What My Kids Hear a Lot: “Let’s thank God for what we have, not wish for what we don’t.”

There seems to be a theme of grand wishes this summer.  I’ve been hearing more than the usual sprinkling of petitions such as…
“Can we play longer?”   (Even though they’ve been playing all afternoon.)
“Can so and so spend the night?”  (Even though they are seeing each other all week at a day camp.)
“Can we go to Chick-fil-a?” (Even though we went the day before.)
And my personal favorite (read sarcastically), my son’s obsession with “Can we go to Hawaii?” (Even though we take great family vacations on the mainland.)
I cringe when the begging is followed by “Puhleeeeeeeaaaaase?!?!”

Don’t get me wrong, I don’t mind my children politely asking for things.  However, they must learn appropriateness of when asking is reasonable versus when it means excess.  The line was getting crossed often enough that I had to come up with a strategy to tackle it from two directions:  from the heart and from the practical side. 

From the heart –
“Let’s thank God for what we have, rather than wish for what we don’t!” has become my phrase of the season.  Depending on the situation, I change up the wording to fit.  For example, at the end of a playdate, when there is begging for the friends to come home with us, I’ll remind them, “Let’s thank God for the two hours we just spent with our friends rather than wishing for more.”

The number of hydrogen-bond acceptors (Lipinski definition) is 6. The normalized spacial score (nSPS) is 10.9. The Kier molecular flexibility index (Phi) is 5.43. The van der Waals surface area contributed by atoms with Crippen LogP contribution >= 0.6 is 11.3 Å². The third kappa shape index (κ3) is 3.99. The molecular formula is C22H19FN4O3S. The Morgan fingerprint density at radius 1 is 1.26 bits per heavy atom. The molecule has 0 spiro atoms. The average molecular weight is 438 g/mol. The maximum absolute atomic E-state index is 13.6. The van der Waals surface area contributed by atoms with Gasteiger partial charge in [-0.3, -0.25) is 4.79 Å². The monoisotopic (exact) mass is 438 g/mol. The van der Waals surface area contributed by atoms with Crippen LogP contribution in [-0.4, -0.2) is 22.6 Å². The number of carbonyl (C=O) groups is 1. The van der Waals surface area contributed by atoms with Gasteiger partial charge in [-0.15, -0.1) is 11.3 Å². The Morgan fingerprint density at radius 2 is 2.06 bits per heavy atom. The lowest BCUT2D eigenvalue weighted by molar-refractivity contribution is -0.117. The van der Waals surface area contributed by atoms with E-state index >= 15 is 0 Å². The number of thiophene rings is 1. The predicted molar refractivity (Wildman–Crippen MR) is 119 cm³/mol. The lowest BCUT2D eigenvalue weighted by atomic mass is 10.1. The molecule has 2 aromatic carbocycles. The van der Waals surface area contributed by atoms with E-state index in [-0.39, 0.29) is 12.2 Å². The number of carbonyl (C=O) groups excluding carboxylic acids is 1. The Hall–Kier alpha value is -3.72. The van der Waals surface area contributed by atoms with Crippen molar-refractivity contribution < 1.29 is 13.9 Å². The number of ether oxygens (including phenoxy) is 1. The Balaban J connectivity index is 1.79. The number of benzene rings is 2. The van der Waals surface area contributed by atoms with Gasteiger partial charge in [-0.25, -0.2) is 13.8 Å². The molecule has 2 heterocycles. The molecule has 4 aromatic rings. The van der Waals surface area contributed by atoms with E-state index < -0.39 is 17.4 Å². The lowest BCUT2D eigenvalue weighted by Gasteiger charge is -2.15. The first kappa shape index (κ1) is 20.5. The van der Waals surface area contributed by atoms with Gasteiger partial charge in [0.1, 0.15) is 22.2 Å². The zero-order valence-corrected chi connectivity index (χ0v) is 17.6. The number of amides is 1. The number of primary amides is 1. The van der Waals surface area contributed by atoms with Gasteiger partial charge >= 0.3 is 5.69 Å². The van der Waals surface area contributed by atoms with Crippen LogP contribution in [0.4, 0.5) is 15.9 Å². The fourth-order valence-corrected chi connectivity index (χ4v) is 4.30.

As I was looking for verses to fit this situation, I found a gem under the “See Also” verses on the topic of “Thankfulness” in Parenting with Scripture.

So then, just as you received Christ Jesus as Lord, continue to live your lives in him, rooted and built up in him, strengthened in the faith as you were taught, and overflowing with thankfulness.   Colossians 2:6-7

I love the phrase and imagery of “overflowing with thankfulness.”  If our hearts are brimming full with gratefulness, it’s hard to beg for more. 

From the practical side –
At first, I just tackled things from the heart.  I knew they understood the principle, but as time when on, I could tell that they needed tools to help them learn appropriateness.  Using the “heart principles” to help them understand the “why” behind these guidelines, I laid out the following…
– They may not ask for more time with friends when a playdate is over.
– There will be a limit of one sleepover a week during the summer.
– If we have already had a drive-through meal within the last week, they may not ask for it.
– We can dream of and discuss exotic vacations (who doesn’t?) but they may not ask for them.



Monday 29 July, 2013  |  Copyright ©2013, Kara Durbin read more>>

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